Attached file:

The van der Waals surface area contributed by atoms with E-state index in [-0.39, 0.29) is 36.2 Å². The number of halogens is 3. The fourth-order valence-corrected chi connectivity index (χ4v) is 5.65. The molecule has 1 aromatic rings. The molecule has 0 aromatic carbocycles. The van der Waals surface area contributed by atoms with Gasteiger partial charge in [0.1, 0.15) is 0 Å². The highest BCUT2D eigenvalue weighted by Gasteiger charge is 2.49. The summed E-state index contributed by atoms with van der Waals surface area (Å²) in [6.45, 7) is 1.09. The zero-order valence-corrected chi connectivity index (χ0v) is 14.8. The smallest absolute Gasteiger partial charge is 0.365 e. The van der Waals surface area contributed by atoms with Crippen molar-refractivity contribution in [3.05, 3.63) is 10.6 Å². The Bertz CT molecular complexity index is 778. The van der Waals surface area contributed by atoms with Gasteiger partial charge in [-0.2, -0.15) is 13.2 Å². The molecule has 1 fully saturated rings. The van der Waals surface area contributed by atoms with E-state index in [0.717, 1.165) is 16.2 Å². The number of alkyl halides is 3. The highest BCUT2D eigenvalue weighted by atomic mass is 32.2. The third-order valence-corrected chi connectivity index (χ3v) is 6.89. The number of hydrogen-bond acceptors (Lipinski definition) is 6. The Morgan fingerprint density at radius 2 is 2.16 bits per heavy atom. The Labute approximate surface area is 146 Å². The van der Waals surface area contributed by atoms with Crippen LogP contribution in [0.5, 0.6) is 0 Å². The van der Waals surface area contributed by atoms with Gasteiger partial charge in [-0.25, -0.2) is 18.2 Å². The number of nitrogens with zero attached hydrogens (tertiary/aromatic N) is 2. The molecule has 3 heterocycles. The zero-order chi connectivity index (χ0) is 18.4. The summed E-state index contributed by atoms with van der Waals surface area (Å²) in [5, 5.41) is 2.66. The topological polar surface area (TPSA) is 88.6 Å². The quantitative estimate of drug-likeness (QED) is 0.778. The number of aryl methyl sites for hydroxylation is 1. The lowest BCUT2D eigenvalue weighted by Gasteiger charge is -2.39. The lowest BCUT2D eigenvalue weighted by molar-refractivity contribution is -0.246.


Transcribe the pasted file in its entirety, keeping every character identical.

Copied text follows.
The van der Waals surface area contributed by atoms with E-state index in [-0.39, 0.29) is 36.2 Å². The number of halogens is 3. The fourth-order valence-corrected chi connectivity index (χ4v) is 5.65. The molecule has 1 aromatic rings. The molecule has 0 aromatic carbocycles. The van der Waals surface area contributed by atoms with Gasteiger partial charge in [0.1, 0.15) is 0 Å². The highest BCUT2D eigenvalue weighted by Gasteiger charge is 2.49. The summed E-state index contributed by atoms with van der Waals surface area (Å²) in [6.45, 7) is 1.09. The zero-order valence-corrected chi connectivity index (χ0v) is 14.8. The smallest absolute Gasteiger partial charge is 0.365 e. The van der Waals surface area contributed by atoms with Crippen molar-refractivity contribution in [3.05, 3.63) is 10.6 Å². The Bertz CT molecular complexity index is 778. The van der Waals surface area contributed by atoms with Gasteiger partial charge in [-0.2, -0.15) is 13.2 Å². The molecule has 1 fully saturated rings. The van der Waals surface area contributed by atoms with E-state index in [0.717, 1.165) is 16.2 Å². The number of alkyl halides is 3. The highest BCUT2D eigenvalue weighted by atomic mass is 32.2. The third-order valence-corrected chi connectivity index (χ3v) is 6.89. The number of hydrogen-bond acceptors (Lipinski definition) is 6. The Morgan fingerprint density at radius 2 is 2.16 bits per heavy atom. The Labute approximate surface area is 146 Å². The van der Waals surface area contributed by atoms with Crippen LogP contribution in [0.5, 0.6) is 0 Å². The van der Waals surface area contributed by atoms with Gasteiger partial charge in [-0.25, -0.2) is 18.2 Å². The number of nitrogens with zero attached hydrogens (tertiary/aromatic N) is 2. The molecule has 3 heterocycles. The zero-order chi connectivity index (χ0) is 18.4. The summed E-state index contributed by atoms with van der Waals surface area (Å²) in [5, 5.41) is 2.66. The topological polar surface area (TPSA) is 88.6 Å². The quantitative estimate of drug-likeness (QED) is 0.778. The number of aryl methyl sites for hydroxylation is 1. The lowest BCUT2D eigenvalue weighted by Gasteiger charge is -2.39. The lowest BCUT2D eigenvalue weighted by molar-refractivity contribution is -0.246.